While lupin flour still contains antinutritional compounds (or antinutrients), these tend to be lower compared to other legumes and wheat grains. So, if you’re striving to minimize antinutrients in your diet, you have a better chance of doing so by choosing lupin flour.
Interested in trying keto food made with lupin flour to support your diet? Try our Keto Mac & Cheese available in yellow cheddar and white cheddar flavors.
Food & Nutrition Magazine. What Are Lupini Beans and Why Are They Gaining Popularity?. 2022 March 24
Gulisano A et al. Genetics and Breeding of Lupinus mutabilis: An Emerging Protein Crop. 2019 October 30
Villarino C et al. Nutritional, Health, and Technological Functionality of Lupin Flour Addition to Bread and Other Baked Products: Benefits and Challenges. 2016
Mariotti F et al. The bioavailability and postprandial utilisation of sweet lupin (Lupinus albus)-flour protein is similar to that of purified soyabean protein in human subjects: a study using intrinsically 15N-labelled proteins. 2007 March 9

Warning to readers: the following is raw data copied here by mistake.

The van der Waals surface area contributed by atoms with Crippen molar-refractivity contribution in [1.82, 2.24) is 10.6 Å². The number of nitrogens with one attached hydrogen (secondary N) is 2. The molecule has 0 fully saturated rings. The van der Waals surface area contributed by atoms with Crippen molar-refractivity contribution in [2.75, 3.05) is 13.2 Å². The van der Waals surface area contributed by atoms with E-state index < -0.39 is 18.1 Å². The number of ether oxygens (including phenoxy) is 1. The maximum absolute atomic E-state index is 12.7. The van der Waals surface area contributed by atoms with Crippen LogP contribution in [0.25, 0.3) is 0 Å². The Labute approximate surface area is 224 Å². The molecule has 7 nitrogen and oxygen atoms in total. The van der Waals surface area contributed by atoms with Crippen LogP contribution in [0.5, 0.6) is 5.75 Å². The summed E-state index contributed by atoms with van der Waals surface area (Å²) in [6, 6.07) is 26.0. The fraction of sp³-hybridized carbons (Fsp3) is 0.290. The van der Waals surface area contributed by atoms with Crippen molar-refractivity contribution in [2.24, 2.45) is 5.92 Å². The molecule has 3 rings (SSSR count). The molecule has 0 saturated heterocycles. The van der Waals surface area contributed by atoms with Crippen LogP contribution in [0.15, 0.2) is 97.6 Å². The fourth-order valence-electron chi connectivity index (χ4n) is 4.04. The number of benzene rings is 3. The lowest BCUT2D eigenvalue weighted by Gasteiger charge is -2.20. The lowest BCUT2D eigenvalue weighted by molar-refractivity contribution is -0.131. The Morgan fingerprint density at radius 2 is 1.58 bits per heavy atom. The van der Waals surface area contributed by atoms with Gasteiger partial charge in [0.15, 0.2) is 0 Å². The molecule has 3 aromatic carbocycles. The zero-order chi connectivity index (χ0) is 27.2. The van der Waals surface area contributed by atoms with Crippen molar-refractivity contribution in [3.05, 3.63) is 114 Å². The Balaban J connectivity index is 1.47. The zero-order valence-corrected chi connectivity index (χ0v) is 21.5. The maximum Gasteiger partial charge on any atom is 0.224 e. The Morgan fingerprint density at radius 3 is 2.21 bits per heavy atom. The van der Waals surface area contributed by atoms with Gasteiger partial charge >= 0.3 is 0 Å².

Oliveira L et al. Lupin: Nutritional composition and applications in the food industry. 2014 February
Schopen K et al. Short-Term Effects of Lupin vs. Whey Supplementation on Glucose and Insulin Responses to a Standardized Meal in a Randomized Cross-Over Trial. 2017 April 10
Hall R et al. Australian sweet lupin flour addition reduces the glycaemic index of a white bread breakfast without affecting palatability in healthy human volunteers. 2005
Cabello E et al. Ex vivo and in vitro assessment of anti-inflammatory activity of seed β-conglutin proteins from Lupinus angustifolius. 2018 January